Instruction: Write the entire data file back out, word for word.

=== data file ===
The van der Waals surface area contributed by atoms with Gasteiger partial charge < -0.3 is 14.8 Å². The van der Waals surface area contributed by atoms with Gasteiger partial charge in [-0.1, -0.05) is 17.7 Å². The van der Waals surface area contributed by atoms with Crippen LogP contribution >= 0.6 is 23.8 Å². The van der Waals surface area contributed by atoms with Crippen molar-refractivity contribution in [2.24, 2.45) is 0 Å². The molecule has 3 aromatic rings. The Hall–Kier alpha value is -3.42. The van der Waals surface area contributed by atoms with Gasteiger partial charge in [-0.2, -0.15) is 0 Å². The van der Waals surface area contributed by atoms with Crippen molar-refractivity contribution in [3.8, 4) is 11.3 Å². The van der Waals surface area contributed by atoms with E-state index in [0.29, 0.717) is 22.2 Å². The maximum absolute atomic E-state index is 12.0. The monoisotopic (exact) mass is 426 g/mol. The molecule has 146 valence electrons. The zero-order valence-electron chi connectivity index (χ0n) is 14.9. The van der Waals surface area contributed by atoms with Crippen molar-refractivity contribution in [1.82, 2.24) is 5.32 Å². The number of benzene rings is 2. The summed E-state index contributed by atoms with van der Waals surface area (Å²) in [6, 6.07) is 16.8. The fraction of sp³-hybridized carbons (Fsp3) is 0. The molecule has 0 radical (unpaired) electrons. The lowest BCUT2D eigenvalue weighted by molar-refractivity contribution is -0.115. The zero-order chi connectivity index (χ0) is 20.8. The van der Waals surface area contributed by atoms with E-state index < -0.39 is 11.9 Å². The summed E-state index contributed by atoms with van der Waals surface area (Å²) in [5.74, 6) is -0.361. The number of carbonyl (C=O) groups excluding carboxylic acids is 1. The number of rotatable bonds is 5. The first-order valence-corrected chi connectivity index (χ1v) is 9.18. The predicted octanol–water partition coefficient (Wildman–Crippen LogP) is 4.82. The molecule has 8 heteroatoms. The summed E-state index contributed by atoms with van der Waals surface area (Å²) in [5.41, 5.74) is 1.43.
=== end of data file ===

The van der Waals surface area contributed by atoms with Gasteiger partial charge < -0.3 is 14.8 Å². The van der Waals surface area contributed by atoms with Gasteiger partial charge in [-0.1, -0.05) is 17.7 Å². The van der Waals surface area contributed by atoms with Crippen LogP contribution >= 0.6 is 23.8 Å². The van der Waals surface area contributed by atoms with Crippen molar-refractivity contribution in [2.24, 2.45) is 0 Å². The molecule has 3 aromatic rings. The Hall–Kier alpha value is -3.42. The van der Waals surface area contributed by atoms with Gasteiger partial charge in [-0.2, -0.15) is 0 Å². The van der Waals surface area contributed by atoms with Crippen molar-refractivity contribution in [3.8, 4) is 11.3 Å². The van der Waals surface area contributed by atoms with E-state index in [0.29, 0.717) is 22.2 Å². The maximum absolute atomic E-state index is 12.0. The monoisotopic (exact) mass is 426 g/mol. The molecule has 146 valence electrons. The zero-order valence-electron chi connectivity index (χ0n) is 14.9. The van der Waals surface area contributed by atoms with Crippen molar-refractivity contribution in [1.82, 2.24) is 5.32 Å². The number of benzene rings is 2. The summed E-state index contributed by atoms with van der Waals surface area (Å²) in [6, 6.07) is 16.8. The fraction of sp³-hybridized carbons (Fsp3) is 0. The molecule has 0 radical (unpaired) electrons. The lowest BCUT2D eigenvalue weighted by molar-refractivity contribution is -0.115. The zero-order chi connectivity index (χ0) is 20.8. The van der Waals surface area contributed by atoms with E-state index < -0.39 is 11.9 Å². The summed E-state index contributed by atoms with van der Waals surface area (Å²) in [5.74, 6) is -0.361. The number of carbonyl (C=O) groups excluding carboxylic acids is 1. The number of rotatable bonds is 5. The first-order valence-corrected chi connectivity index (χ1v) is 9.18. The predicted octanol–water partition coefficient (Wildman–Crippen LogP) is 4.82. The molecule has 8 heteroatoms. The summed E-state index contributed by atoms with van der Waals surface area (Å²) in [5.41, 5.74) is 1.43.